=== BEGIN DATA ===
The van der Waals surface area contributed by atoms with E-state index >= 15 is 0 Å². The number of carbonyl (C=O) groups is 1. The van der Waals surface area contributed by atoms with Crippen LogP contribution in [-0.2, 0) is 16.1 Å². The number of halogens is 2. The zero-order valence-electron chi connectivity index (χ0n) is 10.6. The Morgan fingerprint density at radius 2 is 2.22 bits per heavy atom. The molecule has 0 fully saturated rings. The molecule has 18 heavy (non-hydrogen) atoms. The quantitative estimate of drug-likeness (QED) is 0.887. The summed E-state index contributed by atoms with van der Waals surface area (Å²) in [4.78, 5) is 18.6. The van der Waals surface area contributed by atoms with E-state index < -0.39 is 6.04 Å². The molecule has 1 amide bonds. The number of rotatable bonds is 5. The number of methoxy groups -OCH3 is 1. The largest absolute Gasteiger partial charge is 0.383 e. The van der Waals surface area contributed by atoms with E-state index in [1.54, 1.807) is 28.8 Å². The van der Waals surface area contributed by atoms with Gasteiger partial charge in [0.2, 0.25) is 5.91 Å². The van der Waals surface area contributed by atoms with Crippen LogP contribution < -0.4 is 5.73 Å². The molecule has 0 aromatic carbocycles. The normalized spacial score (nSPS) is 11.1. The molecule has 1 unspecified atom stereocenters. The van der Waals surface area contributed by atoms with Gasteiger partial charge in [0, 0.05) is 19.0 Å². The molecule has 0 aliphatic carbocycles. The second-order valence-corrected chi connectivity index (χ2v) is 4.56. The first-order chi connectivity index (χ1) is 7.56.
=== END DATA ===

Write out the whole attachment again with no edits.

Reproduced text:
The van der Waals surface area contributed by atoms with E-state index >= 15 is 0 Å². The number of carbonyl (C=O) groups is 1. The van der Waals surface area contributed by atoms with Crippen LogP contribution in [-0.2, 0) is 16.1 Å². The number of halogens is 2. The zero-order valence-electron chi connectivity index (χ0n) is 10.6. The Morgan fingerprint density at radius 2 is 2.22 bits per heavy atom. The molecule has 0 fully saturated rings. The molecule has 18 heavy (non-hydrogen) atoms. The quantitative estimate of drug-likeness (QED) is 0.887. The summed E-state index contributed by atoms with van der Waals surface area (Å²) in [4.78, 5) is 18.6. The van der Waals surface area contributed by atoms with E-state index < -0.39 is 6.04 Å². The molecule has 1 amide bonds. The number of rotatable bonds is 5. The number of methoxy groups -OCH3 is 1. The largest absolute Gasteiger partial charge is 0.383 e. The van der Waals surface area contributed by atoms with E-state index in [1.54, 1.807) is 28.8 Å². The van der Waals surface area contributed by atoms with Gasteiger partial charge in [0.2, 0.25) is 5.91 Å². The van der Waals surface area contributed by atoms with Crippen LogP contribution < -0.4 is 5.73 Å². The molecule has 0 aromatic carbocycles. The normalized spacial score (nSPS) is 11.1. The molecule has 1 unspecified atom stereocenters. The van der Waals surface area contributed by atoms with Gasteiger partial charge in [0, 0.05) is 19.0 Å². The molecule has 0 aliphatic carbocycles. The second-order valence-corrected chi connectivity index (χ2v) is 4.56. The first-order chi connectivity index (χ1) is 7.56.